And this is the result of our carelessness. If the reader thinks the Great Pacific Garbage Patch with its soup of plastics is too far to affect us, think again, it is right here!
Writing for a purpose, putting words on paper to commit yourself to a course of action.
That is what New Rochelle Davis students did. Challenged by the prestigious Nina Chin Green Writing contest, 48 students rose to the challenge and committed to making a difference.
Last Thursday, Davis’s auditorium was filled with third, fourth and fifth grade students, all excited and nearly shaking with anticipation.
Who will win?
One by one, Assistant Principal Laurie Marinaro called up the winners, and under thunderous applause the proud students walked up to receive their certificate and their envelop with a cash prize.
This contest is sponsored by the family of the late Nina Chin. Ms Chin was a life long educator and she knew that better writers are better learners. So she sponsored from her own money every year a writing contest for her students, challenging them to rise and put words on paper as a written commitment. And it worked! Nina Chin’s family is proud to continue this tradition and Anna Giordano, Executive Director of We Future Cycle has been honored to administer this grant now for 8 years. This year, two New Rochelle students were chosen.
Even though the contest is only open to 3rd to 5th grade, one second grader decided to participate and wrote a wonderful essay explaining how recycling brings hope for good change. Talia’s grade was not part of the auditorium award ceremony, so she got a visit to the classroom by the Assistant Principal and all the dignitaries to be presented with her certificate. And she got great cheering from her classmates. I am sure, that 2nd grade class cannot wait to participate next year.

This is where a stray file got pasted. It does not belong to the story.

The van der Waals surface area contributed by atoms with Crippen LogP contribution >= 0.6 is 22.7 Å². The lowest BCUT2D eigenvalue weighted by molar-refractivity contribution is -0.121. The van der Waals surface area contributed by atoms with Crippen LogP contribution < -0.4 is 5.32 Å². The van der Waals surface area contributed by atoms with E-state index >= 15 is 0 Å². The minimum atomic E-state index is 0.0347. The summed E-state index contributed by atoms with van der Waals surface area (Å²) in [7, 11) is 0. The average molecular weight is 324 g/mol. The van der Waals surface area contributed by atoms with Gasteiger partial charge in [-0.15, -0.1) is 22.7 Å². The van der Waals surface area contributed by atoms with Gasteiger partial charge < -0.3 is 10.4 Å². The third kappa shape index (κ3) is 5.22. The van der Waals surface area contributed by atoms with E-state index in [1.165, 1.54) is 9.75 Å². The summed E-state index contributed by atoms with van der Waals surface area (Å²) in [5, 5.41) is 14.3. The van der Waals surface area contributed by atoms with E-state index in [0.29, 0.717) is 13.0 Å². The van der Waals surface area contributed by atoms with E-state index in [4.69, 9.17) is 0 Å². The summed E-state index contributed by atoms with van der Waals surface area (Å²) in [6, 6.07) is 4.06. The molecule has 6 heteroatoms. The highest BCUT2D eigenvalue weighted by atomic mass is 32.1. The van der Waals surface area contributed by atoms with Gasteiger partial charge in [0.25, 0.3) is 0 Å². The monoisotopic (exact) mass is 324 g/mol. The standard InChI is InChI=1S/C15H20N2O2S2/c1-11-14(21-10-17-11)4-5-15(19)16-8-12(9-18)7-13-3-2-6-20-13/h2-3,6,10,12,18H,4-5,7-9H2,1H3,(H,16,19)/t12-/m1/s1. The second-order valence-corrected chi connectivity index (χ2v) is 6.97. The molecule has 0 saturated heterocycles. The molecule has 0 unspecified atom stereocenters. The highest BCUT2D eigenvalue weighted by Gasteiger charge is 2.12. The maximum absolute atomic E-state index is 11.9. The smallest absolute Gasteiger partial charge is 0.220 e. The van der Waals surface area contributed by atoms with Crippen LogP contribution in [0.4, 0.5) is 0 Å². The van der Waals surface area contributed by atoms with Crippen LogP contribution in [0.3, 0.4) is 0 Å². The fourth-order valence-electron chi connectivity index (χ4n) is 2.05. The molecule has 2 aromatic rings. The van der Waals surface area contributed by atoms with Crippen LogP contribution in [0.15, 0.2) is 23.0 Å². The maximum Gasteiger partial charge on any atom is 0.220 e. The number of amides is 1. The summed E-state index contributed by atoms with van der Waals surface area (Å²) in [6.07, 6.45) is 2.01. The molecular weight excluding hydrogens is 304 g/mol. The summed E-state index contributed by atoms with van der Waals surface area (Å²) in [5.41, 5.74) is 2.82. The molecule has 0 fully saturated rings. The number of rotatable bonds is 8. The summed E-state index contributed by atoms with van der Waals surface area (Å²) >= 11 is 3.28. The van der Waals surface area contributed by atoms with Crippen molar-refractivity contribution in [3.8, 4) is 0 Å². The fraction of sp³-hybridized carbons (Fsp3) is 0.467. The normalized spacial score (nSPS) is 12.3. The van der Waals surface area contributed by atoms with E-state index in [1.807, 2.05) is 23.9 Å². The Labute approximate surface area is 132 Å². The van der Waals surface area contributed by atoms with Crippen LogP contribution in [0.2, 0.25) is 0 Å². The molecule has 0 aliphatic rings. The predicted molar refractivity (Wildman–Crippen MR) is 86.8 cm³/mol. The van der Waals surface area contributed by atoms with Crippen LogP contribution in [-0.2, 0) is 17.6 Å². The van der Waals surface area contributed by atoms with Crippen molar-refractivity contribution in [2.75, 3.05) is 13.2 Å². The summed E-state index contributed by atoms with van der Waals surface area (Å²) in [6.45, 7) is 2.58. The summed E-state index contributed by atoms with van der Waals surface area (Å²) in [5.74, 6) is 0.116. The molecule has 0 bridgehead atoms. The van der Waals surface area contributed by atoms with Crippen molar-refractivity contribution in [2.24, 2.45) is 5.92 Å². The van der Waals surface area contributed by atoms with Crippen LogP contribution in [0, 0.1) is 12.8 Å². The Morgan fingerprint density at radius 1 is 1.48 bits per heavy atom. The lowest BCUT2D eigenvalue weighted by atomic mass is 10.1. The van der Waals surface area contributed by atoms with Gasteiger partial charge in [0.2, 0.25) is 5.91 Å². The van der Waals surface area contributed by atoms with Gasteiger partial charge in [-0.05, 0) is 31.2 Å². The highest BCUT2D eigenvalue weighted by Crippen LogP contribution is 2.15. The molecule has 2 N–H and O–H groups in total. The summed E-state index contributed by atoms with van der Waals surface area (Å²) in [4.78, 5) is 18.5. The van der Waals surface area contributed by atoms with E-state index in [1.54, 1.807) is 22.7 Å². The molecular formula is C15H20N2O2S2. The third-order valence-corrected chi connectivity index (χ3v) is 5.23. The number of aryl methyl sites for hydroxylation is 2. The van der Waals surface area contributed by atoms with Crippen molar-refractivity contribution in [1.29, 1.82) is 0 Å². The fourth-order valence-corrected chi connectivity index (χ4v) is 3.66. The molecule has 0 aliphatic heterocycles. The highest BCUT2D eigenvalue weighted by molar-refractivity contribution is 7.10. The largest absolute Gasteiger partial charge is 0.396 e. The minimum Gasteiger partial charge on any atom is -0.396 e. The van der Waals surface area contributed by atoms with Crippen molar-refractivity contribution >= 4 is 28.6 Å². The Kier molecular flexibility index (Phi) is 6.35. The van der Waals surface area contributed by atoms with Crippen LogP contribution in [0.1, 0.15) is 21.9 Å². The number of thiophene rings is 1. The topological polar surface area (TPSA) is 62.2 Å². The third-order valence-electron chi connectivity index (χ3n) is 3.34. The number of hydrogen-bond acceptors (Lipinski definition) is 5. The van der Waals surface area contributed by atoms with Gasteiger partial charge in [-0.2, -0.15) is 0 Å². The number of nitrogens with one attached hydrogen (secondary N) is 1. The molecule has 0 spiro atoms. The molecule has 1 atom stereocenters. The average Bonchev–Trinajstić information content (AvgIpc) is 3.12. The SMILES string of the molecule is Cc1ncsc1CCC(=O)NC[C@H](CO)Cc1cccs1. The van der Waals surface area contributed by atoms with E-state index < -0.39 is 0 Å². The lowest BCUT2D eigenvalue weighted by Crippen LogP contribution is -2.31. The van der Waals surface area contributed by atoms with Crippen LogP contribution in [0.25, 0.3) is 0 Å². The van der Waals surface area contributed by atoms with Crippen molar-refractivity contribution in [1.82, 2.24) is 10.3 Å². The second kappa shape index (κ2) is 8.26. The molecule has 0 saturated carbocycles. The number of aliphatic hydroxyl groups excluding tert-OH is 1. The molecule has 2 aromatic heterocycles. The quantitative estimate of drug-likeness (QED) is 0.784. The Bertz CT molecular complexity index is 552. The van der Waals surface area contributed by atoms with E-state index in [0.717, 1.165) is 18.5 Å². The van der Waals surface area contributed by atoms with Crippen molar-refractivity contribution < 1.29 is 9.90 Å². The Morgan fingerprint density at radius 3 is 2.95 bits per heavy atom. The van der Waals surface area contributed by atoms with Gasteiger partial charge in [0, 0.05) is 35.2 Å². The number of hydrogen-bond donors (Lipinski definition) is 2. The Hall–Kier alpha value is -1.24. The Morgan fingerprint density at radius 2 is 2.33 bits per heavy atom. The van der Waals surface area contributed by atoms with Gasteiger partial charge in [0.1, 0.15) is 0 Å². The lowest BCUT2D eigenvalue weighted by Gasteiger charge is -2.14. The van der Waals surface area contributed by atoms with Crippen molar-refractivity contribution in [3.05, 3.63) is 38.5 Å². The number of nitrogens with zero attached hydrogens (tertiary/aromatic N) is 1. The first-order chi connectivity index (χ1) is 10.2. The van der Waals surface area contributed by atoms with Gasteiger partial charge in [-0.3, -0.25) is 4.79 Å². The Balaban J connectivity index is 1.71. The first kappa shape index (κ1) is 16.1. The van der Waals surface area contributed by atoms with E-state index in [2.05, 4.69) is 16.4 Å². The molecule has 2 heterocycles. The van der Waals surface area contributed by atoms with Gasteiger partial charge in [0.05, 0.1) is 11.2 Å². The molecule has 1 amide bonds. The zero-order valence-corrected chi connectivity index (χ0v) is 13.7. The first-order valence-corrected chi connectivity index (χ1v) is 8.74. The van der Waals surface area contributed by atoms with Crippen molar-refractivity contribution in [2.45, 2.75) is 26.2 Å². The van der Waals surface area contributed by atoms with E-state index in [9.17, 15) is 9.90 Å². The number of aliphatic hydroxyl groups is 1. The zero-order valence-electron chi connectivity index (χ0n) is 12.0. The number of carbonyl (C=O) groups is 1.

The auditorium at New Rochelle Trinity school was packed with excited 3rd, 4th and 5th graders. There was a hushed silence with raw anticipation. Up front were 4 dignitaries and the assistant principal welcoming the kids to the auditorium.
4 weeks ago, Trinity students were invited to participate in a green writing contest. With real money for the winners. And over 75 students rose to the challenge and wrote beautiful essays about the topic ” Everything I do matters!” and it was such a beautiful affair to see and hear the students cheer for the classmates that were called up one by one to receive their certificate and their envelop.
This writing contest is sponsored by the family of the late Nina Chin. Ms Chin was a lifelong educator and believed strongly that good writers are good learners and to encourage her own students to write, she sponsored every year a writing contest from her money. Her family loved this tradition that they chose to continue it in her memory and every year one or two New Rochelle schools are chosen to become recipients of this award. Anna Giordano, from We Future Cycle, the organization that is hired by the New Rochelle school district to bring sustainability programs and education to all 11.500 students is the administer of this award and is always delighted to help schools run this exciting contest.
This year, the essays all centered around the garbage in the oceans and the students all realized that everything they did mattered!
Here are some excerpts of the main points by the winners.